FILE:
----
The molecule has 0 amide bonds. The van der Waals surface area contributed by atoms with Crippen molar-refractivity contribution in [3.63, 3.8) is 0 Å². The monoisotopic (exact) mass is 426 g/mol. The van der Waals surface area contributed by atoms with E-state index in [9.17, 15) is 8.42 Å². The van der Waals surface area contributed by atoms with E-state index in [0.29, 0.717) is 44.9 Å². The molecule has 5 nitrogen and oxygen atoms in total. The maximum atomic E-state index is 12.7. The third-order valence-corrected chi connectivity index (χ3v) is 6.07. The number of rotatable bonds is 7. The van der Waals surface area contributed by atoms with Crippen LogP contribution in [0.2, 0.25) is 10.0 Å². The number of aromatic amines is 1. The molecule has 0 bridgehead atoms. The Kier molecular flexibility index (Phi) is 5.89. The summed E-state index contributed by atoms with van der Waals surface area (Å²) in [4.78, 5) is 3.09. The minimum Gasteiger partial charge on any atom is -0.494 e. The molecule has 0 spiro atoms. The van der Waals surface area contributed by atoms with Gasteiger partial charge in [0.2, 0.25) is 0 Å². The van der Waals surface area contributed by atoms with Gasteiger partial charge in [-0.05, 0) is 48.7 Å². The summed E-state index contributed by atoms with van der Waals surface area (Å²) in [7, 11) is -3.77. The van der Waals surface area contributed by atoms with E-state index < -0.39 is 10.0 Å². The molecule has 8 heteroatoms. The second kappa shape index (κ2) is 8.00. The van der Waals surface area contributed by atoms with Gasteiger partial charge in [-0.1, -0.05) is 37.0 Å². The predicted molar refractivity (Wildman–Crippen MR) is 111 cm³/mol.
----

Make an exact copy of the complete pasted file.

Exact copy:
The molecule has 0 amide bonds. The van der Waals surface area contributed by atoms with Crippen molar-refractivity contribution in [3.63, 3.8) is 0 Å². The monoisotopic (exact) mass is 426 g/mol. The van der Waals surface area contributed by atoms with E-state index in [9.17, 15) is 8.42 Å². The van der Waals surface area contributed by atoms with E-state index in [0.29, 0.717) is 44.9 Å². The molecule has 5 nitrogen and oxygen atoms in total. The maximum atomic E-state index is 12.7. The third-order valence-corrected chi connectivity index (χ3v) is 6.07. The number of rotatable bonds is 7. The van der Waals surface area contributed by atoms with Crippen LogP contribution in [0.2, 0.25) is 10.0 Å². The number of aromatic amines is 1. The molecule has 0 bridgehead atoms. The Kier molecular flexibility index (Phi) is 5.89. The summed E-state index contributed by atoms with van der Waals surface area (Å²) in [4.78, 5) is 3.09. The minimum Gasteiger partial charge on any atom is -0.494 e. The molecule has 0 spiro atoms. The van der Waals surface area contributed by atoms with Gasteiger partial charge in [0.2, 0.25) is 0 Å². The van der Waals surface area contributed by atoms with Gasteiger partial charge in [-0.05, 0) is 48.7 Å². The summed E-state index contributed by atoms with van der Waals surface area (Å²) in [7, 11) is -3.77. The van der Waals surface area contributed by atoms with E-state index < -0.39 is 10.0 Å². The molecule has 8 heteroatoms. The second kappa shape index (κ2) is 8.00. The van der Waals surface area contributed by atoms with Gasteiger partial charge in [-0.1, -0.05) is 37.0 Å². The predicted molar refractivity (Wildman–Crippen MR) is 111 cm³/mol.